Defense Secretary Delfin Lorenzana on Friday insisted that the country and United States needed to review the Mutual Defense Treaty they signed in 1951.
Lorenzana made the remark after US Secretary of State Mike Pompeo indicated that the treaty obligated the US to aid the Philippines if the latter's forces were attacked in the South China Sea.
The defense chief said the treaty should also define what constituted an attack.
"'Yung sinasabi kasi sa MDT, attack sa West Philippine Sea. Hindi naman tayo in-attack. Nangkuha lang ng island. E, ano 'yun? Saan 'yun? Where will that fall under? Those are the ambiguities," Lorenzana told reporters.
"Hindi violent attack e. Hindi shooting war, kung 'di kamkamin lupa mo... 'Yun 'yung ambiguous sa akin, e," he added.
Pompeo on Friday said the US would come to the Philippines’ aid if it came under attack in the disputed South China Sea.
He renewed Washington’s commitment to honor a 68-year-old defense treaty that binds America to defend its Asian ally from aggression.
It was the first time that a US government official from the Trump administration clarified that the South China Sea, where Manila and Beijing are locked in years-long territorial row, is covered by the 1951 Mutual Defense Treaty.
“As the South China Sea is part of the Pacific, any attack on Philippine forces, aircraft, republic vessels, in the South China Sea will trigger mutual defense obligations under article 4 of our MDT,” Pompeo told a joint press conference with Philippine Foreign Secretary Teodoro Locsin in Manila.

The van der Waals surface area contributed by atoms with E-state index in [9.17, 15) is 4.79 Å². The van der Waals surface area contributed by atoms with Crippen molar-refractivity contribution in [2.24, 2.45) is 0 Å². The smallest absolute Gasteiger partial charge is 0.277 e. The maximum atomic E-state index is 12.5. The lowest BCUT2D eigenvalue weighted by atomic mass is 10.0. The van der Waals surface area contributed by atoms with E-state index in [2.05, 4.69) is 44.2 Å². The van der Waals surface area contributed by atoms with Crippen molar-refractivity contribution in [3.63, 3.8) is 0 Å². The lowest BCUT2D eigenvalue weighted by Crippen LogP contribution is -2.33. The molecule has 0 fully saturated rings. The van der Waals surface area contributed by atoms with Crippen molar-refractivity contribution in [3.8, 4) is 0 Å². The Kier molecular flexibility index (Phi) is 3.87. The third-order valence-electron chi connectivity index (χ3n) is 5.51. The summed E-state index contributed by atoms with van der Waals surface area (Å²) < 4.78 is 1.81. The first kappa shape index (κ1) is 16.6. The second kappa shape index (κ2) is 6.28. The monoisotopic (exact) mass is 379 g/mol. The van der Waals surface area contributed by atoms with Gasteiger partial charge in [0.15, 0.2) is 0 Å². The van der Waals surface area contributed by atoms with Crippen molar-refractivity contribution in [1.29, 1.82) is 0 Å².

Article IV of the MT states that: “Each Party recognizes that an armed attack in the Pacific area on either of the Parties would be dangerous to its own peace and safety and declares that it would act to meet the common dangers in accordance with its constitutional processes.”
“As an island nation, the Philippines depends on freedom and unrestricted access to the seas. China’s island-building and military activities in the South China Sea threaten your sovereignty, your security and, therefore, economic livelihood as well as that of the United States,” Pompeo said.
Lorenzana, however, pointed out that the treaty was not ratified by the US Congress.
"It was only signed by their executive so... Basahin niyo yung MDT. Nakalagay duon according to constitutional processes pa," Lorenzana said.
Lorenzana said the best time for the review of the MDT would have been when the US bases left Clark and Subic in 1991.
"I don't know why it was never revisited and I still believe that the best time to have reviewed the MDT was when the bases of the Americans left the Philippines in the 1990s," Lorenzana said. —NB, GMA News